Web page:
Houston-based restaurateur Chris Shepherd this week announced plans to step down from the Underbelly Hospitality group he founded and sell his ownership stake.
Known for concepts like Georgia James, GJ Tavern, Wild Oats and the upcoming Pastore (which means shepherd in Italian), Shepherd has been reworking the group over the past year or so, closing some restaurants and moving others. The group is part of the portfolio of Houston-based MLB Capital Partners.
Shepherd said in a statement he planned to focus on smaller projects, as well as the nonprofit Southern Smoke, which provides support to food-and-beverage professionals who are in crisis. Established in 2017, the organization has distributed more than $9.1 million to folks in need throughout the industry, according to the group’s website.
“Southern Smoke is on a path that myself, Lindsey and the whole team are very proud of, and it’s time to push that even further,” Shepherd said. “We are about to hit $10 million in grants, and we’re expanding the free mental health initiatives into five states within the next few months — we plan to be in all 50 states by 2028.”
Shepherd said Underbelly Hospitality is in great hands with MLB Capital Partners and the team that has been assembled over the past five years.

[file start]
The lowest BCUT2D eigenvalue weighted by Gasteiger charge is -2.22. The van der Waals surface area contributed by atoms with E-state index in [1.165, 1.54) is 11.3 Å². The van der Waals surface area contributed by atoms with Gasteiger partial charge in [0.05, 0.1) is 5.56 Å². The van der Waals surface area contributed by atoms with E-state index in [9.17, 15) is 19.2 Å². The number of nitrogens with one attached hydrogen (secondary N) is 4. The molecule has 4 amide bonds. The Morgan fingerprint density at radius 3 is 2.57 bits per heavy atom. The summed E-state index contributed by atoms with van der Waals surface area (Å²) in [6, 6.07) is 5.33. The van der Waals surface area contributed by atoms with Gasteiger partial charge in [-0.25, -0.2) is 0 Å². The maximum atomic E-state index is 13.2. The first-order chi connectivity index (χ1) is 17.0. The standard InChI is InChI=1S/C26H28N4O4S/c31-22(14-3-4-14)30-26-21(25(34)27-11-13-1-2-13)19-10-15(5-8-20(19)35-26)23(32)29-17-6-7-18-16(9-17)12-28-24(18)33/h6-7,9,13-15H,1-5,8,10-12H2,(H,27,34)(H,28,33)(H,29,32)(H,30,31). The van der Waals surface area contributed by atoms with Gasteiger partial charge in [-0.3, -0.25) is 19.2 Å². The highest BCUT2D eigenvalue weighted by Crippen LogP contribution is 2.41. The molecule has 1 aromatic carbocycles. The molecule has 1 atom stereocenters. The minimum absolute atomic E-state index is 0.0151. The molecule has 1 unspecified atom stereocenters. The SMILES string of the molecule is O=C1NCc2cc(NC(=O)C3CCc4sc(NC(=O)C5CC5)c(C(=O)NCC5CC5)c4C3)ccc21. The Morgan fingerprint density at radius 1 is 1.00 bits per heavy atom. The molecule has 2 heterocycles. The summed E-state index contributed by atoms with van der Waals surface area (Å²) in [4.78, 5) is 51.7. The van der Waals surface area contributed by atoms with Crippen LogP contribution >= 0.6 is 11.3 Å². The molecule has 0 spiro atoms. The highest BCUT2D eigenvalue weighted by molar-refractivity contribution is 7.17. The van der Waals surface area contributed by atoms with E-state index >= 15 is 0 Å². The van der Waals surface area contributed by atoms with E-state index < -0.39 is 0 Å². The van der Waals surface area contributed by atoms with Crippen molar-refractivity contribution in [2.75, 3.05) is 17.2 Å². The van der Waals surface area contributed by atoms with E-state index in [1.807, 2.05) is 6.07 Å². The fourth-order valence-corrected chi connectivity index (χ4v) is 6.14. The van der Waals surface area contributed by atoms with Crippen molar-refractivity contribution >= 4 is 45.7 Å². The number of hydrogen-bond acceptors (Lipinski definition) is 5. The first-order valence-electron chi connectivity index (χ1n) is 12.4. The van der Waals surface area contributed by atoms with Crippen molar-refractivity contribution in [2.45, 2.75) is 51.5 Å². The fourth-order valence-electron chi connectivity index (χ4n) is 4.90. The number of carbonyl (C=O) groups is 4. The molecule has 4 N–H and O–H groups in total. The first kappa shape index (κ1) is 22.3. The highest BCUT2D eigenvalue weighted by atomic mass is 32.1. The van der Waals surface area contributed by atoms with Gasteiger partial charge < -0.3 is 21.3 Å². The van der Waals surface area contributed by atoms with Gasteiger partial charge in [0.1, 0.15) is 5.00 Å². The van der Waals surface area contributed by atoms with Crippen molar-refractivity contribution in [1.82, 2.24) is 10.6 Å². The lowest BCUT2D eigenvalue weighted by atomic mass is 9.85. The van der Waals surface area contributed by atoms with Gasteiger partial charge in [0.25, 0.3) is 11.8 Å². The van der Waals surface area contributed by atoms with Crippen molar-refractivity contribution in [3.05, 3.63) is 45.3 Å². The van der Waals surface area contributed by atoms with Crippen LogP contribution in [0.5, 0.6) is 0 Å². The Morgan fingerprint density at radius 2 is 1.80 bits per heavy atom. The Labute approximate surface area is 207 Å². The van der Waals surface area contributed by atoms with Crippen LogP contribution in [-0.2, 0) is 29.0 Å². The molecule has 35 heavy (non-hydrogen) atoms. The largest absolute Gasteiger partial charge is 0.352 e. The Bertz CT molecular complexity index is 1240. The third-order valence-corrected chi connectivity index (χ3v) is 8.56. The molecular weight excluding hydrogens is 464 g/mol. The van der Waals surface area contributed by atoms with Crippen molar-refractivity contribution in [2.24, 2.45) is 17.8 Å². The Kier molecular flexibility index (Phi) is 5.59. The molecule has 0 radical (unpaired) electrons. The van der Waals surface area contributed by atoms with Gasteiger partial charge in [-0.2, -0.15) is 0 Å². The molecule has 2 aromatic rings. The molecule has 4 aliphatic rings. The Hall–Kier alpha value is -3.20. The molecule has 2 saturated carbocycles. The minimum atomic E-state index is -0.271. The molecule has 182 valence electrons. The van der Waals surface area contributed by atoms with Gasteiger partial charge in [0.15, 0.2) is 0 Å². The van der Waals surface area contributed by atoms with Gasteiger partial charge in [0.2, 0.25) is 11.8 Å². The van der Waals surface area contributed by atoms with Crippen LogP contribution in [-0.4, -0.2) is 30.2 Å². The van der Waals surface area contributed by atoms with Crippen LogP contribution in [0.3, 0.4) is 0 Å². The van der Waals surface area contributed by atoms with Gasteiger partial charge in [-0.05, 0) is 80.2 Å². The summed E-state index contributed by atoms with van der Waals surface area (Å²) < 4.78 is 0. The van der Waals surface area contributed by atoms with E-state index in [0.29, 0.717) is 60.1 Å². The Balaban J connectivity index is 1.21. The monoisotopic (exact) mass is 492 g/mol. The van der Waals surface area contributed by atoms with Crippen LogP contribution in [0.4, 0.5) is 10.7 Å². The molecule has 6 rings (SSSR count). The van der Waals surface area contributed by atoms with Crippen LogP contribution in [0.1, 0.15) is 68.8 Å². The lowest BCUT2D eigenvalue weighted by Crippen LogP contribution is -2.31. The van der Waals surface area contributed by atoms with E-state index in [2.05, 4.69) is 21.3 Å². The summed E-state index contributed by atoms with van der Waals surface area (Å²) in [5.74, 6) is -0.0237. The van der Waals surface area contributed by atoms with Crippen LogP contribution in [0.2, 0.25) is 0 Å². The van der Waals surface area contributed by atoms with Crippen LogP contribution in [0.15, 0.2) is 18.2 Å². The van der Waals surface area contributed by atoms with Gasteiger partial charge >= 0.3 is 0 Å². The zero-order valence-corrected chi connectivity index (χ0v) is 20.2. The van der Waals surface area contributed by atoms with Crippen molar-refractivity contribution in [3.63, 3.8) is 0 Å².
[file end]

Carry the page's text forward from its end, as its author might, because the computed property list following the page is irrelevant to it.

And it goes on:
“I’ve put my heart and soul into these restaurants, and I’m so proud of what we’ve accomplished. I want to thank the entire Underbelly family for always being there, showing up and giving everything, always,” Shepherd said.
In the same statement, Todd Mason, MLB Capital Partners’ managing partner, called Shepherd an incredible talent and expressed gratitude for the chef’s contributions to the group and the industry.
“Our talented team will continue to deliver Underbelly’s signature fare with unmatched technique and hospitality,” Mason said. “Our focus has been and will continue to be the delivery of thoughtful food-and-beverage experiences.”
The group was named for Shepherd’s first restaurant, a whole-animal concept that opened in 2012 and closed in 2018. Shepherd said Underbelly is “no longer a restaurant — it’s a way of life.” All the group’s concepts seek to showcase local farmers, vendors and products.
“Explore your surroundings. Learn about people, where they’re from, and how to dine at the same table,” he said in the statement. “Learn from anyone, regardless of race, religion, ethnicity, age or gender. Understand that everyone has a story to tell. We are always learning. It’s time for me to learn a new chapter.”
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